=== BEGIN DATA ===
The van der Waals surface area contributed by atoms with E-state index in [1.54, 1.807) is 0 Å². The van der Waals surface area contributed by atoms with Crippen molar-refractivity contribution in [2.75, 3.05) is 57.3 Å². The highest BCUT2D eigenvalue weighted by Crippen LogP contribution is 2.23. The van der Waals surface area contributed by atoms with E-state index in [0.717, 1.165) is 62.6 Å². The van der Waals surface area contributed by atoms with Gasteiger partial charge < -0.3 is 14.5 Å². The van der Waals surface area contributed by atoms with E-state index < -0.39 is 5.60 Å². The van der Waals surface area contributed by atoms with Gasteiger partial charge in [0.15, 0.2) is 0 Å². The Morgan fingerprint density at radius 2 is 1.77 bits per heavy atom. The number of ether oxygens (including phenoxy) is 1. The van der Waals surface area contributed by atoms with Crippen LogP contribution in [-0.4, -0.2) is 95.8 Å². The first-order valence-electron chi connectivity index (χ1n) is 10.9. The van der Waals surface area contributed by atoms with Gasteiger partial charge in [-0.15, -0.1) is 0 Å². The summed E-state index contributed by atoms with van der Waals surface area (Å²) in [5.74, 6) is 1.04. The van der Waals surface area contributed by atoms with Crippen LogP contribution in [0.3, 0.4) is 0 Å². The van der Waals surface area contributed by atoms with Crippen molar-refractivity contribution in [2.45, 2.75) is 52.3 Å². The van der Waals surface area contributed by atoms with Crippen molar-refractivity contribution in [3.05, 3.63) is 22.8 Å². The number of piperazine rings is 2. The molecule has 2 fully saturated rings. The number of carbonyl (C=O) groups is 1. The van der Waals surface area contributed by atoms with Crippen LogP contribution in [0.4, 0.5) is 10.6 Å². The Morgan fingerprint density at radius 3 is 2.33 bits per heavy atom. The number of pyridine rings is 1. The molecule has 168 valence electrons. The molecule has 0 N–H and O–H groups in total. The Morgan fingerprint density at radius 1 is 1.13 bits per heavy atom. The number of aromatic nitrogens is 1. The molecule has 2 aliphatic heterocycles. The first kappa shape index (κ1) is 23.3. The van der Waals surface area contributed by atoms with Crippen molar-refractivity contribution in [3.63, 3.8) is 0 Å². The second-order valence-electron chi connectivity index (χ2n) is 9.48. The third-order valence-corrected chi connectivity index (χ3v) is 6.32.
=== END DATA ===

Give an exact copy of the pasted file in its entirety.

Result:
The van der Waals surface area contributed by atoms with E-state index in [1.54, 1.807) is 0 Å². The van der Waals surface area contributed by atoms with Crippen molar-refractivity contribution in [2.75, 3.05) is 57.3 Å². The highest BCUT2D eigenvalue weighted by Crippen LogP contribution is 2.23. The van der Waals surface area contributed by atoms with E-state index in [0.717, 1.165) is 62.6 Å². The van der Waals surface area contributed by atoms with Gasteiger partial charge < -0.3 is 14.5 Å². The van der Waals surface area contributed by atoms with E-state index < -0.39 is 5.60 Å². The van der Waals surface area contributed by atoms with Gasteiger partial charge in [0.15, 0.2) is 0 Å². The Morgan fingerprint density at radius 2 is 1.77 bits per heavy atom. The number of ether oxygens (including phenoxy) is 1. The van der Waals surface area contributed by atoms with Crippen LogP contribution in [-0.4, -0.2) is 95.8 Å². The first-order valence-electron chi connectivity index (χ1n) is 10.9. The van der Waals surface area contributed by atoms with Gasteiger partial charge in [-0.15, -0.1) is 0 Å². The summed E-state index contributed by atoms with van der Waals surface area (Å²) in [5.74, 6) is 1.04. The van der Waals surface area contributed by atoms with Crippen LogP contribution in [0.3, 0.4) is 0 Å². The van der Waals surface area contributed by atoms with Crippen molar-refractivity contribution in [2.45, 2.75) is 52.3 Å². The van der Waals surface area contributed by atoms with Crippen molar-refractivity contribution in [3.05, 3.63) is 22.8 Å². The number of piperazine rings is 2. The molecule has 2 fully saturated rings. The number of carbonyl (C=O) groups is 1. The van der Waals surface area contributed by atoms with Crippen LogP contribution in [0.4, 0.5) is 10.6 Å². The Morgan fingerprint density at radius 3 is 2.33 bits per heavy atom. The number of pyridine rings is 1. The molecule has 168 valence electrons. The molecule has 0 N–H and O–H groups in total. The Morgan fingerprint density at radius 1 is 1.13 bits per heavy atom. The number of aromatic nitrogens is 1. The molecule has 2 aliphatic heterocycles. The first kappa shape index (κ1) is 23.3. The van der Waals surface area contributed by atoms with Crippen molar-refractivity contribution in [3.63, 3.8) is 0 Å². The second-order valence-electron chi connectivity index (χ2n) is 9.48. The third-order valence-corrected chi connectivity index (χ3v) is 6.32.